CO₂ averaged about 410 parts per million in the atmosphere during the last week of March. Ten years ago, it averaged ~387 ppm in that week.
Increase of carbon dioxide in the atmosphere, as measured atop Mauna Loa in Hawaii. (Animation courtesy Robbie Andrew, CICERO Center for International Climate Research) I spotted the animation above on Twitter the other day. It illustrates the growth of planet-warming carbon dioxide in the atmosphere in a novel and particularly compelling way, so I thought I'd share it here. The animation shows how the concentration of CO2 in the atmosphere has changed week-by-week and year-by-year starting at the beginning of January 2010 and concluding in the last week of March this year. I find the yearly buildup of layer upon layer to be a particularly compelling way of visualizing how we humans are fundamentally altering the chemistry of the atmosphere — and thereby causing profound, continuing impacts on our planet's climate control system. Lest any of you doubt CO2's role in that system, I direct you to a story I wrote about that subject not long ago:Here's what real science says about the role of CO2 as Earth's preeminent climatic thermostat As climate scientist Zach Labe pointed out in recent his Tweet of the graphic, "CO₂ averaged ~410 ppm for the last week of March. 10 years ago it averaged ~387 ppm in that week. The annual maximum is typically reached in May." As the visualization shows, CO2 continues to build up inexorably in the atmosphere. But what about the rate of accumulation? Are we making any progress in slowing that?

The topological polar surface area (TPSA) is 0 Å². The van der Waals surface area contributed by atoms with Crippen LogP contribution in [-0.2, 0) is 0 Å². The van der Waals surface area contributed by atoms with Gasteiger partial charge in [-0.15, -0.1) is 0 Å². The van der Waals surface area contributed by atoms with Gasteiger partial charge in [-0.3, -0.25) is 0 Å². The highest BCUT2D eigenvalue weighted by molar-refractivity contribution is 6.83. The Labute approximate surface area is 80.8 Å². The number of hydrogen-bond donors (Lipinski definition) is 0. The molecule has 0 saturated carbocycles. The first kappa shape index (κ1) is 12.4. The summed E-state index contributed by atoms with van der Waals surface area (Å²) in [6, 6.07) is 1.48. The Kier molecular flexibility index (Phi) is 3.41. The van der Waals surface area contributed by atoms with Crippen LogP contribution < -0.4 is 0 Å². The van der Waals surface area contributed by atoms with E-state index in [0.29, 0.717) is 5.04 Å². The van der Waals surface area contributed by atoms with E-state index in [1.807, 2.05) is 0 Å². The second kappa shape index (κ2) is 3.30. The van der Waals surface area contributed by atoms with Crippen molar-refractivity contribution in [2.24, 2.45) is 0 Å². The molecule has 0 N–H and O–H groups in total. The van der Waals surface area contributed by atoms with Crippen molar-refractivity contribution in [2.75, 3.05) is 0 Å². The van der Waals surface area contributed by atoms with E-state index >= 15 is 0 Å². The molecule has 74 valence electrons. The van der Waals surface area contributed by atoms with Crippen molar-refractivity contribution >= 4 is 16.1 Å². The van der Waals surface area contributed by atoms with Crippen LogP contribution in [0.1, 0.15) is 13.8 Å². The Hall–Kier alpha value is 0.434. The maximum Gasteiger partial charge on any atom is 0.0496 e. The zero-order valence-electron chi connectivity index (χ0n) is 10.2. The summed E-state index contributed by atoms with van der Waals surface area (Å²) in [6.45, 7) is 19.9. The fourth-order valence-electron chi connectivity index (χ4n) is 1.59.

Annual mean carbon dioxide growth rates for Mauna Loa. Decadal averages of the growth rate are plotted as horizontal lines for 1960 through 1969, 1970 through 1979, and so on. (Source: Earth System Research Laboratory, NOAA) As this graph from NOAA shows, it doesn't look like it. The horizontal bars show what has been happening decade by decade to the annual mean growth rate in CO2 as measured atop Hawaii's Mauna Loa peak — and that long-term trend is pretty clear. The graph also shows that the CO2 growth rate set a record high in 2015, and it was almost as high in 2016. Recent research suggests that the strong El Niño event in 2015 and 2016 helped boost CO2 concentrations in the atmosphere during that period. After that, La Niña, El Niño's climatic opposite, took hold. And 2017 saw a tempering of the CO2 growth rate. Will that continue? Ultimately, it will depend on whether we humans manage to significantly reduce our emissions of CO2. Unfortunately, after three years of relatively flat global emissions — in 2014, 2015, and 2016 — we seem to be headed in the wrong direction now. Last year saw 2 percent growth in CO2 emissions worldwide, according to Glen Peters, Research Director of the Centre for International Climate and Environmental Research in Oslo, Norway. "What's caused that?," he asks. "Primarily China. China's emissions hopped up about three and a half percent in 2017, probably due to some economic stimulus from the Chinese government, and a dry year for hydropower." Less hydropower for producing electricity means more coal consumption. Moreover, "oil and gas continues to grow strongly in China," Peters notes in an interview posted to Youtube by Carbon Brief. And the roughly 150 developing nations are experiencing about 2 percent growth in CO2 emissions every year. Continuing declines in U.S. emissions were not enough to offset the increase in China and the developing world. Moving forward, "We can probably expect upward pressure on emissions," Peters says.